Lebanon — Dartmouth-Hitchcock’s wireless health monitoring service ImagineCare may yet usher in a “new age of proactive personalized healthcare,” as the medical institution has hailed, but it will no longer be D-H leading the charge.
D-H has sold the assets of ImagineCare to LifecareX, a Stockholm, Sweden-based “digital health company” that will now adapt ImagineCare for the Swedish market as a “test bed” before commercializing it in other markets around the globe, said LifecareX Chief Executive and co-founder David Kruse.
ImagineCare is the brand name for a technology that monitors the health status of chronically ill people, measuring such signs as blood pressure, oxygen and glucose levels, through wearable sensors. The information is transmitted via smartphone to nurses and “health navigators,” who analyze it with the help of other data sources, to stay abreast of the individual’s health risks and treatment.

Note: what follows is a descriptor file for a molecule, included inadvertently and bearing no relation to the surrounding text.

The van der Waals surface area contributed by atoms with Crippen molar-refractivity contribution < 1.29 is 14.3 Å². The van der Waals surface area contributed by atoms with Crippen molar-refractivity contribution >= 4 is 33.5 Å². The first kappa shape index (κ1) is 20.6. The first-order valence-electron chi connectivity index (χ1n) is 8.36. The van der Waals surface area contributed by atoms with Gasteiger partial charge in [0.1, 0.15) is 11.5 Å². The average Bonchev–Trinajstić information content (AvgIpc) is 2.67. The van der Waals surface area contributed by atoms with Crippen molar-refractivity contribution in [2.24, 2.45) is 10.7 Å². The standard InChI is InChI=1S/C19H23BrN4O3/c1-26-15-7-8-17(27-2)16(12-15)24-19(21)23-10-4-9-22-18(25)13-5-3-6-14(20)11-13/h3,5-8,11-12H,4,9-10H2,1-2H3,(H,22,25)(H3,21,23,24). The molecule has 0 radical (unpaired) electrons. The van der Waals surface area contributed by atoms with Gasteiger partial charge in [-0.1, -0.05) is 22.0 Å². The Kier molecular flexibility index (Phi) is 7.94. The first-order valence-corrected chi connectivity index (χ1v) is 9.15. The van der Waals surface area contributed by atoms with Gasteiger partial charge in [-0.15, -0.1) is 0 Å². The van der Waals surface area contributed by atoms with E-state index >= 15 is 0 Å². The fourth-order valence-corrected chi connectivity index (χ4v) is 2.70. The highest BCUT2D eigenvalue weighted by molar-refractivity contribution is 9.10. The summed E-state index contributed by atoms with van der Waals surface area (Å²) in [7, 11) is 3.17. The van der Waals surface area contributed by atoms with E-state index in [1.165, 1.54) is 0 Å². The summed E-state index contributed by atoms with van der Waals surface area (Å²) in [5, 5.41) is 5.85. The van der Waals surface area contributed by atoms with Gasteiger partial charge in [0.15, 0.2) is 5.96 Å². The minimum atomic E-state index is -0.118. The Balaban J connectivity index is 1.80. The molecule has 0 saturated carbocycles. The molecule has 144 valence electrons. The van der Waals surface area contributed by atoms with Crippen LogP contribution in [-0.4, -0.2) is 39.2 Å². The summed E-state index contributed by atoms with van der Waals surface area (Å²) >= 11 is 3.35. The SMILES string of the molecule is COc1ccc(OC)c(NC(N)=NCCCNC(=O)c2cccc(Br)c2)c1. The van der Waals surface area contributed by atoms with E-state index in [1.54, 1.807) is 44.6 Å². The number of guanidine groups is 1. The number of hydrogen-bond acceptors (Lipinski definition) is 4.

D-H developed ImagineCare two years ago in partnership with Microsoft, which provided cloud-based analytics computing along with its athletic wristband tracking device; and Tribridge, a Tampa, Fla.-based software developer that built the backbone to organize and power the personal medical information.
One of the service’s chief selling points promoted by D-H is that ImagineCare’s real-time monitoring of chronically ill patients leads to greater preventive care, thereby reducing medical costs before problems become acute.
But D-H’s high-flying commercial ambitions for ImagineCare were brought down to earth as its development costs weighed on D-H’s $39 million operating loss in fiscal 2016. Although D-H’s finances have since improved, and it expects a swing to positive results when the fiscal 2017 year ends June 30, the nonprofit health system said it didn’t have the financial resources or expertise to bring the service to market.